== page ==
Tag Archives: dance

A Latin(o) Australia

I have become a chocolate snob. A warm buttery waft of cocoa tempts me round the corner of the Northbridge Piazza. San Churro, the chocolateria promises all sort of good things in chocolate on its menu, but I’ve not ventured in as yet. You see, I’ve sampled the real thing – homemade Latin-American-style hot chocolate brewed from such brands as Rexim and Blooker.  I’ve sampled the flavours of Colombia, Venezuela and Nicaragua in Willie’s cacao blocks sold at Kakulas. These heady concoctions are but my first taste of latino Western Australia. Conclusion 1: Cocoa is truly is the nectar of the gods.

I came to Australia expecting to see England with a few kangaroos and koalas on the side. It amazes me to find so much of South America here instead. Further down James Street, strains of Spanish music spill out of Guzman y Gomez, a Mexican taqueria. The supermarkets sell El Paso taco-making kits and the local coffee shop has bean-filled burritos. Conclusion 2: they really like Mexican food here.

Then there are the dances – I can now tell a merengue from a salsa (no, these are not names for food) and a bachata from a champeta (some things are better left unexplored). A local bar offers salsa on Thursday nights, but if you’ve been reading my blog, you know that the less said about dancing the better. The rhythms are irresistible though, and some nights I draw the blinds and try the steps with YouTube lessons. Maybe someday….Conclusion 3: Dreamer.

I’m truly impressed and touched by the warmth of Latin hospitality and the friendship extended by people from various corners of the Spanish speaking world living in Western Australia – Colombia and Peru, Chile and Ecuador, Mexico and Argentina. Here are homes where I have learnt to cook arepas with Harina P.A.N. (corn meal) and eat changua, while listening tongue-tied to Spanish chatter. The clear tones of Argentina are easy to follow, but I struggle to decipher the fluid accents of Chile. Here are countries where to be “Indian” means something else. Yes…I’m Indian. No, from India – yes, we do look South American. Or perhaps it’s the South Americans who look Indian? No? My apologies.

There is a sense of family and fellowship that reminds me, achingly, of people back home. There is an openness that I think of as purely Australian. There is a love of soccer that only a South American can understand. Why don’t they play cricket? Just joking, of course.

The Day of the Little Candles: An Advent celebration or Latin living in Perth?

The Day of the Little Candles: An Advent celebration or Latin living in Perth?

A few days ago, I lit candles to celebrate the Advent season in the style of Colombia’s Dia de Las Velitas. As I watch the tealights flicker to the tune of “El Burrito de Belen,” I celebrate the cultural pluralism of nation to which I belong and the multiculturalism of the land I live in. I came here expecting to see a half-forgotten corner of England. Who would have thought I’d find a Latin Australia instead?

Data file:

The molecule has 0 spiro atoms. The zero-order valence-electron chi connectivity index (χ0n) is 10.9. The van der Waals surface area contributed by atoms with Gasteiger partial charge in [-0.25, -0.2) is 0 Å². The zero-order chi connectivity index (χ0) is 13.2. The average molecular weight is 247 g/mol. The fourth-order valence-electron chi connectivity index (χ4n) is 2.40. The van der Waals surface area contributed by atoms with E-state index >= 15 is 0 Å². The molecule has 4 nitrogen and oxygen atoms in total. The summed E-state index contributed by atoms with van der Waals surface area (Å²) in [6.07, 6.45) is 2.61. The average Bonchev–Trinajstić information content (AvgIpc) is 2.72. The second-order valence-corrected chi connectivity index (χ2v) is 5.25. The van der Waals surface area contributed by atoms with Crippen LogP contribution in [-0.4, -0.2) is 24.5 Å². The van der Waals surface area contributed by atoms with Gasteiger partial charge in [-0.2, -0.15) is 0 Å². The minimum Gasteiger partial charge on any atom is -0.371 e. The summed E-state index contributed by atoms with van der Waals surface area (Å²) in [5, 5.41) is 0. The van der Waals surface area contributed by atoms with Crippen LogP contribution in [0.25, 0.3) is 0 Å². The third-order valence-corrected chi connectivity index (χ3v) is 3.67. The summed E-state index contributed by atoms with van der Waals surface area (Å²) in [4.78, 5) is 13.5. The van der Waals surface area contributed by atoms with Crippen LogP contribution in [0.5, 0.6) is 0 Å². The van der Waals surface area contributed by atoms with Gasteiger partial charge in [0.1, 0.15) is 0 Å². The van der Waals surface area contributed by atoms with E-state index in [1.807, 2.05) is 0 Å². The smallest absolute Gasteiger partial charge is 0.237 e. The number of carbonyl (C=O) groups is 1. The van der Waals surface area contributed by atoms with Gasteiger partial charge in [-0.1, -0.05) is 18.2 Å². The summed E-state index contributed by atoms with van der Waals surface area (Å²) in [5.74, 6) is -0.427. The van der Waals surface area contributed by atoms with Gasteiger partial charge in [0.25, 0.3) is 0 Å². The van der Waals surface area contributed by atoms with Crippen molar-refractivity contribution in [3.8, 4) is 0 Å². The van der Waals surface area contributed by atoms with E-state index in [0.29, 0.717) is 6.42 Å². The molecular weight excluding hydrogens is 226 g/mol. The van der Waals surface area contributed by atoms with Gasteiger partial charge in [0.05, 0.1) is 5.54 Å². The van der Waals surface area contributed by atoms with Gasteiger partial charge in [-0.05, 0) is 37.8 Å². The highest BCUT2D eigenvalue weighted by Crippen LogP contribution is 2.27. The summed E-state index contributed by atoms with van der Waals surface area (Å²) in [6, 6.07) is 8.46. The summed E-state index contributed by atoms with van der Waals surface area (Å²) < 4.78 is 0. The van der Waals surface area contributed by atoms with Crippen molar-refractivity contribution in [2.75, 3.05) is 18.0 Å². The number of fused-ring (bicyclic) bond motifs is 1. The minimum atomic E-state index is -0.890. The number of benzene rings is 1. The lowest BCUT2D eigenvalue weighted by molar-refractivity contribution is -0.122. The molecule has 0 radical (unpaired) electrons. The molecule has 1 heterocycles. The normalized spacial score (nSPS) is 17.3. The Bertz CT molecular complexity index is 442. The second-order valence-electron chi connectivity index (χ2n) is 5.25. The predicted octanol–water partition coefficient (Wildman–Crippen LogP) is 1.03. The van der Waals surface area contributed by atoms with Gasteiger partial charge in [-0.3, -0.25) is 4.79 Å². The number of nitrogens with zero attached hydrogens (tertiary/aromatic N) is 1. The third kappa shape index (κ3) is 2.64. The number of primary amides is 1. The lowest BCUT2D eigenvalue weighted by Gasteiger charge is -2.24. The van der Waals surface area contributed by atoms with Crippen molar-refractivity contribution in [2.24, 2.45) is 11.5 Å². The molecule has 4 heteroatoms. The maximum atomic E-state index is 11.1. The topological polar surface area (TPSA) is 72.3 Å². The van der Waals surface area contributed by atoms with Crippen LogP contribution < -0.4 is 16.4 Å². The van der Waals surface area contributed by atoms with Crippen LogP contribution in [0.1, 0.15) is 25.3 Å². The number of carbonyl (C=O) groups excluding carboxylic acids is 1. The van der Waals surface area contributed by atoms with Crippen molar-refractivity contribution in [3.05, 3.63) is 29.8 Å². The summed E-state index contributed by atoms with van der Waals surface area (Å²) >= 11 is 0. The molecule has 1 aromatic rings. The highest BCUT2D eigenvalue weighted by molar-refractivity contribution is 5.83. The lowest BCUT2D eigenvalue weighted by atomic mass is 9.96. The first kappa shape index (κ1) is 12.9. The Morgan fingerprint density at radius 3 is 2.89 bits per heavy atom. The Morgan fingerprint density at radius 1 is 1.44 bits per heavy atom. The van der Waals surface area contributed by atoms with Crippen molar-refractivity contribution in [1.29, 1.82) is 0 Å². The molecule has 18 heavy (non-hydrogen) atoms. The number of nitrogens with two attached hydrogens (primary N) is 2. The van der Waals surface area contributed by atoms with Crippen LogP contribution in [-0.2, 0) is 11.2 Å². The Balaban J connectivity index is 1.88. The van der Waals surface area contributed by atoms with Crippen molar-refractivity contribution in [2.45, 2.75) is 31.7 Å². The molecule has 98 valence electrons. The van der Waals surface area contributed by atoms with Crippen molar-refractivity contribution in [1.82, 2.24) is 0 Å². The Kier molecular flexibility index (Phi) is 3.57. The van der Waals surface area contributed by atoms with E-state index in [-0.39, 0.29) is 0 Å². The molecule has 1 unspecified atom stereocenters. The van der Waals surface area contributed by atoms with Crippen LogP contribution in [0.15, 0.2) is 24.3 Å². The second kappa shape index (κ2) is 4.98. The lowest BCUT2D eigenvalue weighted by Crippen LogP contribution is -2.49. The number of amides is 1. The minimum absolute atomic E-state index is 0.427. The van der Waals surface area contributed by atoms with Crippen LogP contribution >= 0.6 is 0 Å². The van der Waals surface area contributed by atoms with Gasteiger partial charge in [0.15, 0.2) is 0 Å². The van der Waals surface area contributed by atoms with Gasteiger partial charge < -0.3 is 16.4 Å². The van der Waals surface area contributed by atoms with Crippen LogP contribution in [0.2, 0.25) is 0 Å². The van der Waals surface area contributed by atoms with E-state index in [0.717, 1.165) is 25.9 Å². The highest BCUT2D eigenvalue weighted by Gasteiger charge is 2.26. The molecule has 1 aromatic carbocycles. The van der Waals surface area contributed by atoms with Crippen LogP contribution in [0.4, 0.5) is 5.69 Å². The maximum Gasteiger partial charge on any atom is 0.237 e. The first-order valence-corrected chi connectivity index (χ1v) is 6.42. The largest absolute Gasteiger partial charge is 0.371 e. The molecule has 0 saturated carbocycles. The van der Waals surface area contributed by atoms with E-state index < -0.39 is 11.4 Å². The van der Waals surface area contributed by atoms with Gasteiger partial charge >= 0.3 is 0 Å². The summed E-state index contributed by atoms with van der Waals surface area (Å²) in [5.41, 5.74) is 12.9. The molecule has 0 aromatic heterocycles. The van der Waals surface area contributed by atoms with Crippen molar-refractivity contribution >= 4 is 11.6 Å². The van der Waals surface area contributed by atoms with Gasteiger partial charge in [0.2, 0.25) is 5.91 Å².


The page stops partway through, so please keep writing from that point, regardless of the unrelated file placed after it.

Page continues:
When You Think You Can Dance…

Everyone’s talking about Patrick Swayze. Not that I mind…I’ve been watching clips of Dirty Dancing and reruns of “She’s Like the Wind” over the last couple of weeks. The man had amazing talent – he sang, danced, acted and was an athlete in school. Dirty Dancing isn’t particularly a favourite of mine, but this time round I really paid attention to Swayze’s moves. Smooth and graceful – not like me, of course.

My own dancing career lasted exactly an hour. Ok, it wasn’t even a career – it was a lesson in ballroom dancing, rock and roll to be precise. My Aussie friend, a teacher on a study break, picked me up one Sunday afternoon and drove us to the Manning Bowling Club. For AU$ 12, I would learn to go ‘one-two-three-four’, dancing round a room full of men who were “old enough to be your grandpa”, according to my friend. This wasn’t such a bad idea. I’d never danced before – how terrible could it be to embarrass myself in front of men twice my age?

I won’t go into the details, as I can probably summarize my problems in two sentences. I can’t whirl. I can’t twirl. As I contemplated this rather disappointing situation, I was passed from partner to partner until the dance instructor himself decided to take a hand. “You’re spinning on the wrong foot, Deep-tea,” he roared, in his best drill-sergeant voice. “Right foot, not the left.” I’m left-handed, and probably left-footed as well. A molly duker – as the Aussies put it.

I didn’t step on anyone’s toes, and perhaps this little victory went to my head. I one-two-three-foured my way around the dance floor to the likes of Bill Haley. My new found rhythm was short-lived though. Just as I triumphantly finished my whirl-stumble-twirl, my south paw suddenly caught the chin of one my more elderly partners. I’ll bet that’s never happened to him before – another tale to tell the grandchildren, no doubt, the Indian girl who finished her dances by landing a punch. At least I didn’t finish off my fellow dancers!

I’ve learned three things from my dance lesson. I’m not Patrick Swayze – or even Jennifer Gray. I’m not auditioning for So You Think You Can Dance anytime soon. I probably should take up boxing.